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SIDEWALK-PLOWING MACHINES CONSIDERED

By the time next winter's snow starts flying, Buffalo's plowing brigades may have some new tools for making many sidewalks more pedestrian-friendly.

The head of the Streets Sanitation Division told block club leaders and city lawmakers Monday that he wants to buy new all-season machines that clean sidewalks of debris in warmer weather and plow snow in the winter.

"They're neat little machines," said Paul Sullivan. "In the summer, they'll suck up cigarette butts from sidewalk cracks. In the winter, they remove snow and even have a de-icing feature."

Sullivan discussed the plan at a City Hall meeting that turned contentious at times. Several community advocates criticized streets crews for largely ignoring the challenges that pedestrians face as they struggle to climb snow piles near street corners and cope with icy sidewalks around vacant lots and public properties.

"The only city sidewalk that seems to get done is right around City Hall," said BillDurfee, vice president of Alternative Transportation for Buffalo, an advocacy group for pedestrians, cyclists and public transit users.

Joyce Baer, a North Buffalo resident who is involved with a coalition called the Sidewalks Snow Removal Advocacy Group, urged the city to modify its snow control plan to address pedestrian needs.

"The mature woman who is forced to walk in the street because of an accumulation of snow and ice on the sidewalk is not just an expendable old lady," Baer told the Common Council's Snow Removal Task Force. "She may be a wife and mother, a child care worker or a doctor, a teacher or food service worker."

Sullivan told critics "it's easy to sit there and criticize" the city's efforts, but he is convinced that major strides have been made in helping to ease the winter plight of pedestrians.

He said more than 400 summonses have been written this winter citing property owners for failing to shovel their sidewalks. He claimed city crews have also made an effort to clear walks around schools, viaducts and bridges.

"We've come a long way, but we realize that we still have a ways to go," Sullivan said.

He told the task force that the new multipurpose sidewalk cleaners being used in a few other cities -- including Philadelphia and Chicago -- could provide a new twist for snow removal efforts in Buffalo.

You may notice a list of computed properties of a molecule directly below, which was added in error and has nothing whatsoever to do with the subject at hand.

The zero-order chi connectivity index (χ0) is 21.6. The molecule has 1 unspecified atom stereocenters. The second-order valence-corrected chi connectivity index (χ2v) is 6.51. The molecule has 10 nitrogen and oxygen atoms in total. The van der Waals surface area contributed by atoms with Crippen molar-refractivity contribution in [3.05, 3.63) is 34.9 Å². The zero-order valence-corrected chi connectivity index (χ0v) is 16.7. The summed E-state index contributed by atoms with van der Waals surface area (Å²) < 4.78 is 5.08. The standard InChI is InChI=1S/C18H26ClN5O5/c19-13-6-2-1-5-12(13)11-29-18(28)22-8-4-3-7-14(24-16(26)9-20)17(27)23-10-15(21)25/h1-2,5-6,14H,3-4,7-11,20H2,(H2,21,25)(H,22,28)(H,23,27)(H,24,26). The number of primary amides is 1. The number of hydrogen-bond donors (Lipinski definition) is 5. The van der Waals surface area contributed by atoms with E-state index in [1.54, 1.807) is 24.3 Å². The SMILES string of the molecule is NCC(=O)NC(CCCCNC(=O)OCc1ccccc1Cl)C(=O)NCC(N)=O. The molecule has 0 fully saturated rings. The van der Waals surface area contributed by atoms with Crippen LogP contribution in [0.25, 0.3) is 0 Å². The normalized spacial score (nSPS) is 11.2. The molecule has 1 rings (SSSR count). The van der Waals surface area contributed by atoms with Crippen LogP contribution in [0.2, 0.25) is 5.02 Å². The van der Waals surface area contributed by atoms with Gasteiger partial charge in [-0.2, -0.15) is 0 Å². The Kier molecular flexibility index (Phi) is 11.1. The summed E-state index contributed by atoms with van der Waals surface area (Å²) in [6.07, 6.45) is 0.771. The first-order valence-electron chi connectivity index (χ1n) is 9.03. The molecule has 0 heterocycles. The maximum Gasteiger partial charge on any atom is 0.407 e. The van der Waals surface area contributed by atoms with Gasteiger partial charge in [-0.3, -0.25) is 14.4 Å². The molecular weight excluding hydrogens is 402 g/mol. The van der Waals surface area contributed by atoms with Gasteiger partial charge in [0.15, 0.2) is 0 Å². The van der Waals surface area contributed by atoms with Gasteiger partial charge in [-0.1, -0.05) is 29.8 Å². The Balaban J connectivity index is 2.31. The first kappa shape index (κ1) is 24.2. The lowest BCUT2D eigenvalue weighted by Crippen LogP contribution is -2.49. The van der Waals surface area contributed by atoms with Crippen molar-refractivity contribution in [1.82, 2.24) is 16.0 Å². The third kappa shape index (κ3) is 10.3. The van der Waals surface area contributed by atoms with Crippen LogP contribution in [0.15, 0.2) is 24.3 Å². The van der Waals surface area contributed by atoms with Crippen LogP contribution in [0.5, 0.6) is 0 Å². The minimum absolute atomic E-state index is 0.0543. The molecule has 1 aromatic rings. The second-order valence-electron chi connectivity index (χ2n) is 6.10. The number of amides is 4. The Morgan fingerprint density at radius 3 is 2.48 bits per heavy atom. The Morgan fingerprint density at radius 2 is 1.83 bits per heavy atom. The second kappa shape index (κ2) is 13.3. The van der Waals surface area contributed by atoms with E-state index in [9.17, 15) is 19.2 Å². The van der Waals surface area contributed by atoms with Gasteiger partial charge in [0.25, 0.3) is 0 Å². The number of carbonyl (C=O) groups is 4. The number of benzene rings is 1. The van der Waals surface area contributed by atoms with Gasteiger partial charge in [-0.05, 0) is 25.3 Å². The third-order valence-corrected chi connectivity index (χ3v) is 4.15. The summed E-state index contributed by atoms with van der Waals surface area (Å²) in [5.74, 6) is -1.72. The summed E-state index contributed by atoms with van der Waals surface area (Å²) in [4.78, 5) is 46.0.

A spokesman for Chicago's Department of Streets and Sanitation said the city purchased 25 sidewalk cleaners a few years ago. Raymond Padvoiskis said the machines have primarily been used to sweep and vacuum walks during the summer months. He said the cleaners have only been used on a limited basis during winters to remove light dustings of snow.

"There are several different models out there, and I'm not sure which machines Buffalo is looking at," said Padvoiskis. "The ones we're using are a little lighter and might have problems during heavier snowfalls."

A media liaison for Philadelphia's mayor confirmed that similar equipment is used to maintain the city's downtown core.

Sullivan said Niagara Council Member Dominic J. Bonifacio Jr. has been playing a lead role in trying to obtain two all-purpose sidewalk cleaners for the Lower West Side. The concept was initially discussed a few years ago when Robert Quintana was Niagara Council member and proposed a pilot project using devices that are sometimes called "green machines."

Staffing and funding issues must be addressed before the city acquires the vehicles, which cost just under $20,000 apiece. He said operators can either drive the cleaners or walk them down sidewalks. Sullivan said he will likely seek funding in his budget request that will be considered by the Masiello administration this spring.

"If these machines do what I think they can do, we might be able to use them citywide in future winters," he said.

Sullivan also underscored the need to work more closely with neighborhood block clubs during the winter months. He said streets crews work cooperatively with the groups on summer cleanup initiatives. Sullivan said block clubs can be the city's eyes and ears when it comes to dealing with pedestrian-related problems throughout the city.

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